As details on the proposed coal cessation were being worked out, and community-level impacts anticipated, the provincial government promised the Town of Atikokan that the community would not experience negative effects by changes in the policy. The government's commitment became more clear when the Minister of Energy, Dwight Duncan, stated in the provincial legislature on 2 May 2005 that, ‘The people of Atikokan have had our assurance - that plant, when it is closed - will be replaced with 90 new jobs’ [4]. This promise was welcomed by the community; however, without a clear commitment of resources, it was received with some doubt. According to Liberal Member of Provincial Parliament (MPP) for Thunder Bay-Atikokan, Bill Mauro, doubts were allayed when the first tangible sign of financial commitment came in the 2006 provincial budget [16]. In that year's budget, the government responded to the community's lobbying when $4 million were allocated to establish the Atikokan Bio-Energy Research Centre (ABRC) with its stated goal ‘to explore cleaner forms of electricity generation and encourage economic opportunities in Ontario's north’ [17]. The research centre was composed of 29 professors and 87 students from Ontario colleges and universities and ran from 2007 to 2010 [17]. The ABRC stimulated interest in non-coal fuel sources for thermoelectricity production, and when the Liberal government signed into law legislation banning coal use in power generation [18], forest biomassa was seen as a potentially viable alternative to coal. This commitment of funds also suggested that the government's ultimate desire to find a solution would keep the AGS operating. Research generated from the centre and other sources suggested that although the AGS was originally designed to burn lignite coal, alternative fuels existed and included peat, unutilized wood, forest harvest residues and wood mill waste [19]. Ultimately among the competing fuel options, the research indicated that the generating station could burn biomass wood pellets since pellets could be designed similarly to lignite [9],[17],[20]. An additional local benefit of burning pellets included the creation of a local value chain from underutilized forest trees species and unutilized forest product wastes.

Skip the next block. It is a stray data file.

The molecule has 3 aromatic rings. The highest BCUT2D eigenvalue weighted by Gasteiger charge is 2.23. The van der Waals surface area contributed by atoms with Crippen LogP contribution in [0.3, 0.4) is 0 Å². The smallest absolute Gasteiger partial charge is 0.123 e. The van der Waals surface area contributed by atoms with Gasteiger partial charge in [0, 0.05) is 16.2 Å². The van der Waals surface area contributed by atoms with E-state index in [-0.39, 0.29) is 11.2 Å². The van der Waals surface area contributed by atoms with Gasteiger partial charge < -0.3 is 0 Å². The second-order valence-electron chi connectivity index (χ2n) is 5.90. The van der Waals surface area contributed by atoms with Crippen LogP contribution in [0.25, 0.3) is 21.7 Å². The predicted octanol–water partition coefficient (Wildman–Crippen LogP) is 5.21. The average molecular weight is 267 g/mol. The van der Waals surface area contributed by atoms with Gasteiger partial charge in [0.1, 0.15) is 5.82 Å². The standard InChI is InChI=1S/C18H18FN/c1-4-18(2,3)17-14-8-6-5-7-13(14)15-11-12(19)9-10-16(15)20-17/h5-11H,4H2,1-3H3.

Proof-of-concept testing with biomass wood pellets began at the AGS in 2008. During one of these tests, AGS experienced a setback, when a dust explosion occurred. Although no one was injured, the facility sustained damage [20]. The incident review ultimately led to the identification and implementation of major fuel-handling modifications in order to safely handle biomass fuels [20]. With these modifications, the once 100% coal-burning generating station was transformed to a 100% biomass wood pellet-burning station, making this conversion one of the world's largest at this scale and making AGS the largest 100% biomass thermoelectric generating station in North America (at the time of publication) [21].